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Cope With Changes In Communication
As your loved ones Alzheimers or dementia progresses, youll notice changes in how they communicate. They may have trouble finding words, substitute one word for another, repeat the same things over and over, or become easily confused. Increased hand gestures, losing their train of thought, and even inappropriate outbursts are all common as well.
Even if your loved one has trouble maintaining a conversationor less interest in starting oneits important to encourage social interaction. Making them feel safe rather than stressed will make communication easier, so try to manage your own frustration levels.
Be patient. If your loved one has difficulty recalling a word, for example, allow them time. Getting anxious or impatient will only inhibit their recall. Gently supply the word or tell the person that you can come back to it later.
Be aware of your body language. Your loved one responds to your facial expression, tone of voice, and nonverbal cues as much as the words you choose. Make eye contact, stay calm, and keep a relaxed, open posture.
Speak slowly and clearly. Give one direction or ask one question at a time, use short sentences, and give your loved one more time to process whats being said. Find a simpler way to say the same thing if it wasnt understood the first time.
Maintain respect. Dont use patronizing language, baby talk, or sarcasm. It can cause hurt or confusion.
/7 Care Consistent Visits
Our 24/7 dementia care & Alzheimer care service gives you peace of mind and reassurance that your loved one is receiving quality one-on-one care, minimizing any risk or harm to them. Our clients are carefully matched with caregivers based on our expert Care Designers assessment. To avoid confusion for clients, we always strive for consistency when sending in caregivers so they can recognize any inconsistencies in a clients routine and clients are comfortable receiving care from someone they trust.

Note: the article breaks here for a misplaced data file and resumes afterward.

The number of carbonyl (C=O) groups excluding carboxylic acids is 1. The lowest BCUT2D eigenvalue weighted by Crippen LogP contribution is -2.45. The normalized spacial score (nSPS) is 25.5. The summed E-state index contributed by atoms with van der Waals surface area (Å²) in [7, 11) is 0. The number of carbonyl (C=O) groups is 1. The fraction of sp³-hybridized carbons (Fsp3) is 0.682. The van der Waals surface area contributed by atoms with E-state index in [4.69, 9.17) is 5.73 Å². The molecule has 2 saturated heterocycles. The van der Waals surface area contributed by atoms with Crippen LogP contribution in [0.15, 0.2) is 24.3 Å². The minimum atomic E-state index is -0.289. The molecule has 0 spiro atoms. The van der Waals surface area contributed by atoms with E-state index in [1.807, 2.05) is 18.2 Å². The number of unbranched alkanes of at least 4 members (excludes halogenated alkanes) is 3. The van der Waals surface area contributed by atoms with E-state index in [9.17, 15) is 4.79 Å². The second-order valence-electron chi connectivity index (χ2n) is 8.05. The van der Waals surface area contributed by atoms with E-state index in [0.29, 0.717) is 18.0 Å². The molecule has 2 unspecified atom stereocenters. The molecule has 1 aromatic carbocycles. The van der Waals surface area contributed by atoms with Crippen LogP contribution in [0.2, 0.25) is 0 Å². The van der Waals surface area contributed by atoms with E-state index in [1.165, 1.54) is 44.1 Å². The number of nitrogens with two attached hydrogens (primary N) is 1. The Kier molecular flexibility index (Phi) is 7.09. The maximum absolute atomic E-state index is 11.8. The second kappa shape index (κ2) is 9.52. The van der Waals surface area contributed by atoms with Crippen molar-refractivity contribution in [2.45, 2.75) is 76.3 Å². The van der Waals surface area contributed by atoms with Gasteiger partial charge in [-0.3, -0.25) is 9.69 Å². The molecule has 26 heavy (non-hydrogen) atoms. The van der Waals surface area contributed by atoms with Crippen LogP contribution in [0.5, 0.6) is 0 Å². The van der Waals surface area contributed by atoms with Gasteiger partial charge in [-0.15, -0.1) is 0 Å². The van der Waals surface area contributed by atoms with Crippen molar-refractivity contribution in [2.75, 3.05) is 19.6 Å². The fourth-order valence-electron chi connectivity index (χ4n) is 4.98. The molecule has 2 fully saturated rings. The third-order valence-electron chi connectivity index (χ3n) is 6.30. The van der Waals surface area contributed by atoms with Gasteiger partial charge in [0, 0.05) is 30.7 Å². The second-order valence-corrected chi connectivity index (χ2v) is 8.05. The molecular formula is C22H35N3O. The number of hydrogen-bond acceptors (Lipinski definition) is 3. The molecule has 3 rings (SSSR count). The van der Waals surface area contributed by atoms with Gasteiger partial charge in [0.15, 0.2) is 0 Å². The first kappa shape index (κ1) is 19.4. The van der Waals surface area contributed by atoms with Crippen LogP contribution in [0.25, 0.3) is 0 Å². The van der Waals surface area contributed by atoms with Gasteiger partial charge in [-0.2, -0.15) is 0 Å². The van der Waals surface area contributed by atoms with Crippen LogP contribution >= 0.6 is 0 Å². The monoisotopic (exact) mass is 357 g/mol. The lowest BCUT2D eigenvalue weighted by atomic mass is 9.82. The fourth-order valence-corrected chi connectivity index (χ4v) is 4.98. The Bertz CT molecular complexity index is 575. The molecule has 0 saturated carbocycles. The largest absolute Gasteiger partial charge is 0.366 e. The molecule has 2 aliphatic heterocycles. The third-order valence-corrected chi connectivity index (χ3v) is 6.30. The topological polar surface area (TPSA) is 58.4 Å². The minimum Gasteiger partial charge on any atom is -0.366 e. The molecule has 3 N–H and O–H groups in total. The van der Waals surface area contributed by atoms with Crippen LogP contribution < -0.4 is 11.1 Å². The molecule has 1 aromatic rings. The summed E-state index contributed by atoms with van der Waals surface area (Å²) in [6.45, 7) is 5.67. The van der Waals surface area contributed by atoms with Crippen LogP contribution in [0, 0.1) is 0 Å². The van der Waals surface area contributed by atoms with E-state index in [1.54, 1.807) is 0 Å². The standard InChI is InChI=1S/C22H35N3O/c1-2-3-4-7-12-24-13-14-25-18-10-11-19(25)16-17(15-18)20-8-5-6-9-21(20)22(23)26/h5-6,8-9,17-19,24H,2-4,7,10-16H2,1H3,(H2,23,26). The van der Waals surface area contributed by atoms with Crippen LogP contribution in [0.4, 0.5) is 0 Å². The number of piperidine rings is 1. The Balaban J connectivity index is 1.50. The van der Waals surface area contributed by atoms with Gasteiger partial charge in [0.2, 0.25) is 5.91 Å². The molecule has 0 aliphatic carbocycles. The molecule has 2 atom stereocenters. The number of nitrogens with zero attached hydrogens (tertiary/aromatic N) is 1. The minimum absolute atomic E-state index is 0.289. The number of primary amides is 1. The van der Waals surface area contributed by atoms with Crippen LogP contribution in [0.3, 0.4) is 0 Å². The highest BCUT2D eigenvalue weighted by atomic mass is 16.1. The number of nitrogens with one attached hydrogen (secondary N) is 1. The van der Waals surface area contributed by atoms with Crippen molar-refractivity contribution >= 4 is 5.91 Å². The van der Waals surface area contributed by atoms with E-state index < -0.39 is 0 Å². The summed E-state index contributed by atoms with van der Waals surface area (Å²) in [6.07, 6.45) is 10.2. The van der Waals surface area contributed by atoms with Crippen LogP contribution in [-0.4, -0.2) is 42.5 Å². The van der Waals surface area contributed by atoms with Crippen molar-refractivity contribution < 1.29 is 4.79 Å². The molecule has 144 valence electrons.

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Focus On The Individual
Dementia and Alzheimers certainly do have patterns, but no two patients are the same when it comes to how symptoms present themselves and how the disease progresses. What might work for one patient might not work with another patient. As you remember to stay flexible, youll be able to tailor care plans for individual patients that will help them deal with the frustrations that can be presented each day. Remember to keep the individual in mind as you read through the rest of these tips.
Nursing And Dementia: Reducing Family Stress And Increasing Coping Skills
DementiaDementia, Family and Family StressNurse InterventionsReferences
Tips For Nurses Working With Alzheimers And Dementia Patients
Working with dementia patients or those with Alzheimers disease can be a challenge, especially if its a new specialty for a nurse. The care required is extensive, challenging, and requires nearly constant actions. While it isnt an area for everyone, working with these types of patients can be a rewarding career move. If you are currently working with this demographic or are looking to make the move, keep reading for a few great tips for nurses working with Alzheimers and dementia patients.
Mental Health And Self